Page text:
Terry Moyle. Art Deco Airports: Dream Designs of the 1920s & 1930s.. London, Chatswood and Auckland: New Holland, 2015. Airports and Art Deco grew up together, so it's no surprise that there are Art Deco airports. Quite a few of them, in fact, from Le Bourget at Paris to Shushan at New Orleans. This is a very attractive, well-illustrated book, but while it's not quite an academic work it is more than a coffee table book, and it has a decent bibliography and endnotes section as well.

Robert M. Neer. Napalm: An American Biography. Cambridge and London: The Belknap Press, 2013. If you buy only one book on napalm, this is the one you want (and maybe the only one there is). We tend to associate napalm with Vietnam and maybe Korea, but of course it was born in the Second World War, where it would have incinerated more Japanese than the atomic bombs did.

Peter J. Dean, ed. Australia 1944-45: Victory in the Pacific. Port Melbourne: Cambridge University Press, 2016. Having devoured Australia 1942 and Australia 1943, I was disappointed when Australia 1944 didn't appear. This explains why! As with the previous volumes, this is an Australian perspective on the war, although there is a chapter on the Japanese Army in the areas facing the Australians. There's a cast of thousands (well, seventeen) in the 'Contributors' section, including Joan Beaumont, Rhys Crawley, Lachlan Grant, David Horner, Karl James, Michael McKernan, Michael Molkentin (branching out here – his topic is the home front rather than aviation), and Peter Stanley. There are chapters on POWs, jungle warfare, special operations and intelligence, as well as two on the end of the fighting in New Guinea and four on the controversial Borneo campaign. Once again the chapter on the RAAF seems somewhat out of tune with the rest of the book, but overall this looks like an excellent conclusion to an excellent series.

Frederick Taylor. Coventry: Thursday, 14 November 1940. London and New York: Bloomsbury, 2015. Taylor's Dresden (2004) is near-definitive, so I have high hopes for this. There's an interesting discussion of the question of whether Coventry (and other blitzes) led to a desire for reprisals on the part of the British public; although Tom Harrisson is misleading on this topic, and the opinion polls need careful interpretation, Taylor is probably right to conclude that reprisals were not uppermost in the minds of most people. Still, I think the Blitz spirit was not as stoicly passive as legend (or myth) has it.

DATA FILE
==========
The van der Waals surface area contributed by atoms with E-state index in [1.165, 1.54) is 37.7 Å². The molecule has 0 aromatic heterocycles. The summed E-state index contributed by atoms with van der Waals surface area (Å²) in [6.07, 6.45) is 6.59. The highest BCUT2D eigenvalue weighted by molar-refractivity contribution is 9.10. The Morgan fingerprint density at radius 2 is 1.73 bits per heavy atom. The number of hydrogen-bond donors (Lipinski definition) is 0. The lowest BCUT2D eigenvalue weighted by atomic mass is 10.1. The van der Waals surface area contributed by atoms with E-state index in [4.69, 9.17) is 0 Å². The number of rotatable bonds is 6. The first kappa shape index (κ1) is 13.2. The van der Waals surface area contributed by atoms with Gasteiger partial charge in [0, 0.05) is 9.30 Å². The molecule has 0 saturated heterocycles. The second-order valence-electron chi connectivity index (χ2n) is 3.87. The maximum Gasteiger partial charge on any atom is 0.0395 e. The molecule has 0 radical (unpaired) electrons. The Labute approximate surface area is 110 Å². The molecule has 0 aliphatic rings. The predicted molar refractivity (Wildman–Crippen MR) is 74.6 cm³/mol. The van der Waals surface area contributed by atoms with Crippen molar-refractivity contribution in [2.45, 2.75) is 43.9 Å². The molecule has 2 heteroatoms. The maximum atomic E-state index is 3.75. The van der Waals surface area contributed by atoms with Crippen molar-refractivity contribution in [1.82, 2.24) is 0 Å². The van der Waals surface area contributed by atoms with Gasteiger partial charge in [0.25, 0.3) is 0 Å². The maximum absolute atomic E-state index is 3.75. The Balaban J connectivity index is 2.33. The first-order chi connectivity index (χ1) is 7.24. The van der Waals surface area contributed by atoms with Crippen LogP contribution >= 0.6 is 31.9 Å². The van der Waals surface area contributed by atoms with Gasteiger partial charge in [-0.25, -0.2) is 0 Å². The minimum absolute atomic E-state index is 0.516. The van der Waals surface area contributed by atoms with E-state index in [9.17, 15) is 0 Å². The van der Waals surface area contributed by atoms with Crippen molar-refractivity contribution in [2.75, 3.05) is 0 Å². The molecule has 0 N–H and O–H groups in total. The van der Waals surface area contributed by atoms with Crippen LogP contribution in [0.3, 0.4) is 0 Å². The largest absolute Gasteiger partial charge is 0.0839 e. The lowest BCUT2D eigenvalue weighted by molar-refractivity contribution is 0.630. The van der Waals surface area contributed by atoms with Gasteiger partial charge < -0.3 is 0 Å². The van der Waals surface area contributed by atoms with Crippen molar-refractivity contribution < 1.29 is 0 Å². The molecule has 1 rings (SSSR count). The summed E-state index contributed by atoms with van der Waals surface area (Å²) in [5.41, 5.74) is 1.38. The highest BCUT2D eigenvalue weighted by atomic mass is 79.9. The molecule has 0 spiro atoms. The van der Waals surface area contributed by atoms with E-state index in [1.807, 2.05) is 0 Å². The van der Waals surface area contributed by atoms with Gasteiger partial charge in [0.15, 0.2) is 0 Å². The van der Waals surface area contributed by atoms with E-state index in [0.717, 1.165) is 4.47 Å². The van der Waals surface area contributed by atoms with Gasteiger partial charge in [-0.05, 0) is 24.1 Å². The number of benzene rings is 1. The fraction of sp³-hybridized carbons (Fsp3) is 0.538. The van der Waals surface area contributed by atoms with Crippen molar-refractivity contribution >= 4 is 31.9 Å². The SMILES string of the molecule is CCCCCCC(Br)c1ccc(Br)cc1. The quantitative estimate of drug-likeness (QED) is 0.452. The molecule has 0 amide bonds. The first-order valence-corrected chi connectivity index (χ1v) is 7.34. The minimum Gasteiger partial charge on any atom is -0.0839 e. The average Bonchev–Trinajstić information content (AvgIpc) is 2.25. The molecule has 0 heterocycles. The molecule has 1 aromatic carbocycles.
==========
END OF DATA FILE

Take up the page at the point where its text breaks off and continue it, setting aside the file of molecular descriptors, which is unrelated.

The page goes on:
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In order to start characterising the possible airship panic of 1915, let's generate some n-grams and do some distant reading to get a basic overview of press interest in Zeppelins during the early part of the war. Here are the number of articles per month in the British Newspaper Archive for 1914 and 1915 mentioning the word 'zeppelin', normalised by the number of issues published each month, to account for variations in BNA's coverage (since, if there are more newspapers in total, all else being equal you would expect to get more articles about Zeppelins).1

zeppelin, monthly, normalised

There are a few things that are apparent from this plot. One is that the start of the war is really obvious: Zeppelins are mentioned ten or more times more frequently from August 1914 onwards than in the earlier part of 1914. (Even the peak of the 1913 airship panic was only about a fifth of the level of August 1914.) In the wartime period itself, there are a number of peaks. The biggest is in June 1915, which corresponds to the aftermath of the first Zeppelin raid on London. The next biggest are January 1915, the period of interest here, and September-October 1915, in which there were a dozen raids in total. Also of interest is October 1914, when there were no air raids on Britain at all. This was when the possibility of aerial attack began to be taken seriously (and when the Zeppelin panic of 1914 took place, but that's a subject for another day, or article).
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  1. It would be much better to use the total number of articles each month for this normalisation, but I don't know how to get that from BNA. Words common enough to appear in practically all articles, like 'the', are now stop words, so they can't be used to estimate how many articles there are in total.